Art in Nature: The Florida Museum of Natural History Anna McBride

Nature on Display

This exhibit, depicting a customary welcome of a visiting leader by the Calusa tribe stood out and captured my attention because of its attempt at immersion into the culture. The picture on the right shows the entrance to the exhibit, decorated like the straw huts of the time. As soon as you walk into the exhibit, the music of the tribe fills your ears and the darkness of the hut overwhelms you. As you see the scene of the leader of the tribe greeting a visitor, you truly feel as though you are surrounded by the culture, and in that way, the exhibit teaches you about the culture of historical tribes in Florida without even having to read extra information. In that way, I learned more about the customs of the culture more readily than I would have in another exhibit, because it was presented to me in such a different way-through the music and atmosphere-rather than words on an information plaque. That experience also made my experience at the museum more enjoyable by presenting me with a different environment and allowing me to learn more about the history of Florida in a way other than the traditional museum exhibit.

Nature and Ethics

The idea of nature and ethics talked about by Leopold can be seen in full in the Butterfly Rainforest. Because the exhibit is so open and immersive, the viewer is truly able to appreciate nature while being members of the "biotic community," as Leopold recommends. When you walk into the exhibit, you feel as though you are part of it, as you are completely surrounded my nature. Butterflies fly above your head and there are no walls to come between them and you. They even perch themselves along the walkway, completely blurring the line between exhibit and viewer. You feel a sense of community as you walk through the exhibit; there are benches (like the one pictured) that allow you to sit and reflect on your experience, practically becoming part of the exhibit. As you walk, other visitors look equally immersed, as they follow the butterflies with their eyes as they fly overheard, and stop to appreciate the ones perched on the leaves. In other exhibits, the visitors read the information plaques, fully engrossed in the information they are learning. The museum allows you to connect with nature by becoming a part of it; by experiencing the rainforest firsthand and seeing the work that goes into its uptake makes you think about the impact humans have on nature. It instills in you a desire to give back, to more actively participate in the nature around you, as Leopold suggests.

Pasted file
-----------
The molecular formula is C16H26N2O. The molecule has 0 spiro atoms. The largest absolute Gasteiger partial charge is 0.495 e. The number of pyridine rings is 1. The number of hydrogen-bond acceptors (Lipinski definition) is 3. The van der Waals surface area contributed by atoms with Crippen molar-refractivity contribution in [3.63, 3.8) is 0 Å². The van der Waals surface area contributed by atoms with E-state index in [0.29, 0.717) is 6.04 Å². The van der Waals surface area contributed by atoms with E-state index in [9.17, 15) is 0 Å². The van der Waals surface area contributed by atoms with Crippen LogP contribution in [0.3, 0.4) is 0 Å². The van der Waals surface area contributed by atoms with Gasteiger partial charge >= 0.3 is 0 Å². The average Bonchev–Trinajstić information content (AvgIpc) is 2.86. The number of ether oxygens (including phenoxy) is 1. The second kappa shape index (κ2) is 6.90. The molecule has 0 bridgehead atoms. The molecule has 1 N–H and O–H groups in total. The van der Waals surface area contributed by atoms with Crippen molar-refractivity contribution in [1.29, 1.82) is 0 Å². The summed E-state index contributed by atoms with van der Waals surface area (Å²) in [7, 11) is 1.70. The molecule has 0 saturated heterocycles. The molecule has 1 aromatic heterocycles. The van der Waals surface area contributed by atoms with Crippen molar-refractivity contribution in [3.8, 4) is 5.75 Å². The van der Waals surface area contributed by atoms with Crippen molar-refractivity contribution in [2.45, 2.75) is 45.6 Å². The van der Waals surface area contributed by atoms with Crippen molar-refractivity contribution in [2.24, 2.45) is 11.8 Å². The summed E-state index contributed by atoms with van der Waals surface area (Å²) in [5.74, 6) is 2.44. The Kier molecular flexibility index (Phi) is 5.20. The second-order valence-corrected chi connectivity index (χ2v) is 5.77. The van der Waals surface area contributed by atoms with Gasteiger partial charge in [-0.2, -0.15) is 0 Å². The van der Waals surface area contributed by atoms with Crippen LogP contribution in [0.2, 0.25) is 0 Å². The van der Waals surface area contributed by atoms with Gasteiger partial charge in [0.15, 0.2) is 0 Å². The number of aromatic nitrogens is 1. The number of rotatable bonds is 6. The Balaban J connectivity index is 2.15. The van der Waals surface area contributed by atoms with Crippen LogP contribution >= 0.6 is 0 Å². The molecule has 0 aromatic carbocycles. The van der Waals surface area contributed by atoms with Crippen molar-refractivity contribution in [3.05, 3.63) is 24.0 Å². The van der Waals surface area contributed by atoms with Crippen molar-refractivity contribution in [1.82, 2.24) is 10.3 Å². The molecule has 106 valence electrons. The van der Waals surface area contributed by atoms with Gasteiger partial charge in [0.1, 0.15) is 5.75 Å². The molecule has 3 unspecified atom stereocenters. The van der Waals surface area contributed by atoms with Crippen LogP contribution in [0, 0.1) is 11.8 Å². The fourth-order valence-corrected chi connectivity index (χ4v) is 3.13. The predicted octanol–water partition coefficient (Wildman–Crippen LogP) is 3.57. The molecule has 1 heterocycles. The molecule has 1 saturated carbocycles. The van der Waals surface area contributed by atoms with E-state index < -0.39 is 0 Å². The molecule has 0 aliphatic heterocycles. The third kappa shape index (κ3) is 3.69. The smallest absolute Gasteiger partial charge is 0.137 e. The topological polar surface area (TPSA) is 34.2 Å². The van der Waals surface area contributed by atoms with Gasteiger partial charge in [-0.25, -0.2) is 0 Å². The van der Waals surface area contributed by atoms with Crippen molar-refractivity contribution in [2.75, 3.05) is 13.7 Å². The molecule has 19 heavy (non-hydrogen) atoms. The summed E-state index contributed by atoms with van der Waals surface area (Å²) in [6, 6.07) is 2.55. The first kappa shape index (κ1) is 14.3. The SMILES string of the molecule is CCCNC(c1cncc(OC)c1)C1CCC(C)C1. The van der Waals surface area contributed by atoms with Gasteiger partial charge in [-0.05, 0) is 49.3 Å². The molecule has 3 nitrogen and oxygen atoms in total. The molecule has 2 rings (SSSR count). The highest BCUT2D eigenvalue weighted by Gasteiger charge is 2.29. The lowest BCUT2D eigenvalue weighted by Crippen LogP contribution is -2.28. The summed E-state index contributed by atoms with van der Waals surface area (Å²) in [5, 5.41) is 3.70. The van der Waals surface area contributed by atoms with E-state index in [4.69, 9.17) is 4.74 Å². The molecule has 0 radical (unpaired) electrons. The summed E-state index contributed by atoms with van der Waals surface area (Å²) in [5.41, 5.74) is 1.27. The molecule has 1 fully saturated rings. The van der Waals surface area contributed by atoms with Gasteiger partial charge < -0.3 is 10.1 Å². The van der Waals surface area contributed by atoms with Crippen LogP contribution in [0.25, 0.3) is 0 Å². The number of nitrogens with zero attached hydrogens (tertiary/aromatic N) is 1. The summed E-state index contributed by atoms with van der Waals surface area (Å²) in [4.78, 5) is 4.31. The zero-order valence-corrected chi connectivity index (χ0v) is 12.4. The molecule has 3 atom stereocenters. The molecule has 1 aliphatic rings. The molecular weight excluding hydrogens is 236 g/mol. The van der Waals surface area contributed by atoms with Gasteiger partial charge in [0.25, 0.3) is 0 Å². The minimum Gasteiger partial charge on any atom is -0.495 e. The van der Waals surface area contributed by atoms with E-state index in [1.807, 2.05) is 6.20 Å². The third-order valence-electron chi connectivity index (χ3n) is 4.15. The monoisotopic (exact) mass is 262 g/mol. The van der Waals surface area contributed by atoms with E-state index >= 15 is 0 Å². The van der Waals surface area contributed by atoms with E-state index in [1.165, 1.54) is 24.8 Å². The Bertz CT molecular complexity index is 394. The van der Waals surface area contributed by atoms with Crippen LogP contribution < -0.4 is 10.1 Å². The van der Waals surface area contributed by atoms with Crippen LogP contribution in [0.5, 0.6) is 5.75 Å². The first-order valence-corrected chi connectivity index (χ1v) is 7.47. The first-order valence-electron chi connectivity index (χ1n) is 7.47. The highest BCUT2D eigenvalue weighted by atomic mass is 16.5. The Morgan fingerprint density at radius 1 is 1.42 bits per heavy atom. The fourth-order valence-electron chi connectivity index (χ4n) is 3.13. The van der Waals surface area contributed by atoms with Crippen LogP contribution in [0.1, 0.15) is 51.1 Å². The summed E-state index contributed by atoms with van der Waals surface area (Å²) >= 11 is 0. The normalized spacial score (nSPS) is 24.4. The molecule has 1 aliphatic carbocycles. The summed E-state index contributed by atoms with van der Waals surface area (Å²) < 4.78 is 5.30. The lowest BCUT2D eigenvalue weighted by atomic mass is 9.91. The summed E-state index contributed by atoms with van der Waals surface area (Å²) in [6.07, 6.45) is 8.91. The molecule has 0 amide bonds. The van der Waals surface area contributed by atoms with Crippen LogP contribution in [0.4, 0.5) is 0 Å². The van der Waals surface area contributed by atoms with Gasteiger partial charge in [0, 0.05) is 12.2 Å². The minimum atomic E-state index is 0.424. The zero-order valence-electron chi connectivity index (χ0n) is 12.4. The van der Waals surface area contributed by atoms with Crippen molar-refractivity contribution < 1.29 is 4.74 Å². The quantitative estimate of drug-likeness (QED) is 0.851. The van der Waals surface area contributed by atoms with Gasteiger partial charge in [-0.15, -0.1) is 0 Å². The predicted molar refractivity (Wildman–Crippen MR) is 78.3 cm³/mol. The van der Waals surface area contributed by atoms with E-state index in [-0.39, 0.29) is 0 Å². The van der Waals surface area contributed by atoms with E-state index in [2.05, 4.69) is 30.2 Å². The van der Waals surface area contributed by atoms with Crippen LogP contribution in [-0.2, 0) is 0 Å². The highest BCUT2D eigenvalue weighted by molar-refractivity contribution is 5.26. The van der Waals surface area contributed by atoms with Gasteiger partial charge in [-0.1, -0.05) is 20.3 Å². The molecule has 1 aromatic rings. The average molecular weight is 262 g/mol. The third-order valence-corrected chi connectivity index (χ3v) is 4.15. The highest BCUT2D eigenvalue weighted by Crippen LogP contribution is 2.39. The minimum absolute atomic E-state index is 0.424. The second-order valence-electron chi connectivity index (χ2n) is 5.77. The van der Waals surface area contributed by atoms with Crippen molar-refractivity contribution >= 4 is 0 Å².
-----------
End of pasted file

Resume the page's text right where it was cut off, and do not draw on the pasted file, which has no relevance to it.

Nature and the Human Spirit

An important aspect of the museum is that it allows us, the viewers, to experience the truly amazing aspects of the world. Walking into the museum, we leave behind our ordinary lives for a short time and become immersed in the natural world; a place that, for most of us, is something we don't have the chance to experience on a daily basis. By stepping out of our bubble, our eyes are opened to the world around us that continues on living without our knowledge. For example, the display of shark jaws on the left shows us just how far nature has come from where it started, and opens our eyes to a world in our oceans we never knew existed. The true mystery of nature can be seen in the cave exhibit on the bottom right; the mesmerizing formations were built entirely by nature over millions of years, with no human interaction. By experiencing these phenomenon and becoming aware of our Earth's history, we learn who we are along the way. It is truly humbling to walk through the museum and see evidence of the other inhabitants of this Earth, showing us that the world doesn't revolve around humans, but instead it is our duty to protect the world and do our part for generations of nature to come, because the Earth owes nothing to us. Instead, we owe everything to the world.

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